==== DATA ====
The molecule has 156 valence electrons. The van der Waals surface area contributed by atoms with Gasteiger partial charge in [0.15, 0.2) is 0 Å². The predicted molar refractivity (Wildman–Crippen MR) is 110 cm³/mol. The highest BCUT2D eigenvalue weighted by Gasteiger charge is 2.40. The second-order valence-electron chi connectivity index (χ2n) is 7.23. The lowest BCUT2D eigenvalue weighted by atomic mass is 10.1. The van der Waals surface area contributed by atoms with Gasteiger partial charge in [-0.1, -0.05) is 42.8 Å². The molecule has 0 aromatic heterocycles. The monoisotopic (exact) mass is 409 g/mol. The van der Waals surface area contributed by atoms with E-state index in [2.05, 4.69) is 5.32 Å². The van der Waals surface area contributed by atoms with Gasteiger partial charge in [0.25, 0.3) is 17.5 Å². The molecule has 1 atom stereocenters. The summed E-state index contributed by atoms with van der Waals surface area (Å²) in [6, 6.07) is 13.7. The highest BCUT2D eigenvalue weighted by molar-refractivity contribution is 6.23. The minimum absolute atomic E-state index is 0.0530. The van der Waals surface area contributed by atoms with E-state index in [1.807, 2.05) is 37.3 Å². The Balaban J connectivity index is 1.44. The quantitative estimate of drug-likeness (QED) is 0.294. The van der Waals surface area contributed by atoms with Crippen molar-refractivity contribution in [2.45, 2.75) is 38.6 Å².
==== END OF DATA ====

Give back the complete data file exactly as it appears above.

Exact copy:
The molecule has 156 valence electrons. The van der Waals surface area contributed by atoms with Gasteiger partial charge in [0.15, 0.2) is 0 Å². The predicted molar refractivity (Wildman–Crippen MR) is 110 cm³/mol. The highest BCUT2D eigenvalue weighted by Gasteiger charge is 2.40. The second-order valence-electron chi connectivity index (χ2n) is 7.23. The lowest BCUT2D eigenvalue weighted by atomic mass is 10.1. The van der Waals surface area contributed by atoms with Gasteiger partial charge in [-0.1, -0.05) is 42.8 Å². The molecule has 0 aromatic heterocycles. The monoisotopic (exact) mass is 409 g/mol. The van der Waals surface area contributed by atoms with E-state index in [2.05, 4.69) is 5.32 Å². The van der Waals surface area contributed by atoms with Gasteiger partial charge in [0.25, 0.3) is 17.5 Å². The molecule has 1 atom stereocenters. The summed E-state index contributed by atoms with van der Waals surface area (Å²) in [6, 6.07) is 13.7. The highest BCUT2D eigenvalue weighted by molar-refractivity contribution is 6.23. The minimum absolute atomic E-state index is 0.0530. The van der Waals surface area contributed by atoms with E-state index in [1.807, 2.05) is 37.3 Å². The Balaban J connectivity index is 1.44. The quantitative estimate of drug-likeness (QED) is 0.294. The van der Waals surface area contributed by atoms with Crippen molar-refractivity contribution in [2.45, 2.75) is 38.6 Å².